I wanted to use a midrange but opted for a 15" with good midrange and Piezo tweeters for sparkle with almost no additional weight. One Kappalite 3015 in a 3.3 cu ft cab with two 4" dia. ports and two tweeters should be good for the typical bar and then you could stack on another cab or more for bigger venues. I am shooting for under 30 lbs and I think I am going to use just one handle. The top, bottom and sides will be Carbon fiber, alum honeycomb, Kevlar sandwich and the front and back will be 1/8" plywood, fiberglass, Styrofoam, fiberglass sandwich that can be cut into without the danger of carbon fibers in your lungs and no need to seal off the honeycomb area after the holes are cut. more to come......
     
  18. billfitzmaurice

    billfitzmaurice Commercial User

    Sep 15, 2004
    New Hampshire
    Owner, Bill Fitzmaurice Loudspeaker Design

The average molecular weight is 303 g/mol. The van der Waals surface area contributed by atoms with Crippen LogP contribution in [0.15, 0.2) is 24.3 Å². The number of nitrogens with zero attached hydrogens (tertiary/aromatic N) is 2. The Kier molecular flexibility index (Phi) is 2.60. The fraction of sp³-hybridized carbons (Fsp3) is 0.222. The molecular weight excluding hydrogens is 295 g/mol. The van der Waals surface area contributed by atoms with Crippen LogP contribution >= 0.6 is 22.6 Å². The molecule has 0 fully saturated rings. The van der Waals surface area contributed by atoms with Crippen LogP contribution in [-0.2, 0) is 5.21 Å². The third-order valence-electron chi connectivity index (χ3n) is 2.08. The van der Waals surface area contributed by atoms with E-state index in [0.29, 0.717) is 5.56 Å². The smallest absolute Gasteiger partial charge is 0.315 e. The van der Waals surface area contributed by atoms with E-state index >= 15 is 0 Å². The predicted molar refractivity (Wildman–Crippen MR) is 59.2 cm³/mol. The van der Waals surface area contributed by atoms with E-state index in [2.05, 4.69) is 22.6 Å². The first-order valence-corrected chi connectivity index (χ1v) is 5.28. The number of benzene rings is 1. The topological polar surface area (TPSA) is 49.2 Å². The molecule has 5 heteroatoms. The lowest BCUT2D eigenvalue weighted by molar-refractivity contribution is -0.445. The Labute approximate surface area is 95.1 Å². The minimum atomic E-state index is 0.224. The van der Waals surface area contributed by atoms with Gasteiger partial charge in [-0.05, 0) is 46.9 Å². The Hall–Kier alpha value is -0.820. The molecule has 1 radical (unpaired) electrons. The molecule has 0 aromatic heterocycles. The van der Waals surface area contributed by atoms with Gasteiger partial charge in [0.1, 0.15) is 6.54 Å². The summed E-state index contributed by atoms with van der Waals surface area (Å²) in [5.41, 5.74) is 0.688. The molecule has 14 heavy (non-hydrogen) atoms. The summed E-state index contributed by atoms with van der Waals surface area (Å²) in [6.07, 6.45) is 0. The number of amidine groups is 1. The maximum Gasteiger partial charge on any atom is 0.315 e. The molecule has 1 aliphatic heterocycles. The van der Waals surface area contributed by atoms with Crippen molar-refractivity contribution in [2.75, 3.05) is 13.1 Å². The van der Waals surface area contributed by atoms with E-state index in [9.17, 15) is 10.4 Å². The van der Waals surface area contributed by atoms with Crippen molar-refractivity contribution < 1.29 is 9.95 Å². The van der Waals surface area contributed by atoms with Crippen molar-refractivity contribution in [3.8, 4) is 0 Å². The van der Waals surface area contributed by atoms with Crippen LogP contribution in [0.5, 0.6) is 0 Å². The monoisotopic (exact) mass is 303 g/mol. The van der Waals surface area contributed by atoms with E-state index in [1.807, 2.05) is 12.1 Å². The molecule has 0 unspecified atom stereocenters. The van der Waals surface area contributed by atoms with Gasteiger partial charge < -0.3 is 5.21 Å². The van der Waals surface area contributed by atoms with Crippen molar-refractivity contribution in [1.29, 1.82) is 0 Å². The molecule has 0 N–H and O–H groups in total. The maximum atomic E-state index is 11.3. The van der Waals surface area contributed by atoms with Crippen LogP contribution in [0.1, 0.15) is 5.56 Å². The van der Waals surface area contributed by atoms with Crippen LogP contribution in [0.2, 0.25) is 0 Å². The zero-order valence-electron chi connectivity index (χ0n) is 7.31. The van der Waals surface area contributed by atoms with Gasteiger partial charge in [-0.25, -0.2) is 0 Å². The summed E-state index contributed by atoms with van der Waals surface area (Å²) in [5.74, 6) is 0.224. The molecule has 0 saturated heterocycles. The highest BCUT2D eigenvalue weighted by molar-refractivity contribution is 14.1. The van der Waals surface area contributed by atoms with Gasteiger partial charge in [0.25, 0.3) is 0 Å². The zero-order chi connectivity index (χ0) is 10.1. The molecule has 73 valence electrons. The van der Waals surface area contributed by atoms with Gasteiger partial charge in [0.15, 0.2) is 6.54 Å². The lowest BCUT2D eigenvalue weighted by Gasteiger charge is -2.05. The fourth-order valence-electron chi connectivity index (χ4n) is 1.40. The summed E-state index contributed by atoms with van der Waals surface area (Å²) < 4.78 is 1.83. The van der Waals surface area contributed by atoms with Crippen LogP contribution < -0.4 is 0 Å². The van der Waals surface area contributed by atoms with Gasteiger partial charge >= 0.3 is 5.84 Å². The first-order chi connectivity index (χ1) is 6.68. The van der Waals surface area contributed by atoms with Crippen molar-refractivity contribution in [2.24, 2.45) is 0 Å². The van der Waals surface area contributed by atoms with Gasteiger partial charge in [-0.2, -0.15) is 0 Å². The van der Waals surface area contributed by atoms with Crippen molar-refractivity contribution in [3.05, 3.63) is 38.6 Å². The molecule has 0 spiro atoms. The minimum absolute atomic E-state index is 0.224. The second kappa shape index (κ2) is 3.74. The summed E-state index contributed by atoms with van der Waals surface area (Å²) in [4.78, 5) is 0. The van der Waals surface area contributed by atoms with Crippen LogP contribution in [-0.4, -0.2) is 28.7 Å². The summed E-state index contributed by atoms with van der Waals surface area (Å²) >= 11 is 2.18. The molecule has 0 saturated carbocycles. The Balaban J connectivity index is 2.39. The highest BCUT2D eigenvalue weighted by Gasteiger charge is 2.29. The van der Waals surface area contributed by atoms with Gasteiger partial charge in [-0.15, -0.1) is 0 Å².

The problem is that no fifteen has wide enough dispersion to be useful much above 1.5kHz, and that leaves an octave wide hole before a piezo kicks in. True, the 3015 axial response looks fine to nearly 3kHz, but axial response only benefits a small percentage of the audience. Unfortunately the all important off-axis response is not published by most driver manufacturers, and the only way to determine it is to measure it yourself.
     
  19. greenboy

    greenboy

    Dec 18, 2000
    remote mountain cabin Montana
    greenboy designs: fEARful, bassic, dually, crazy88 etc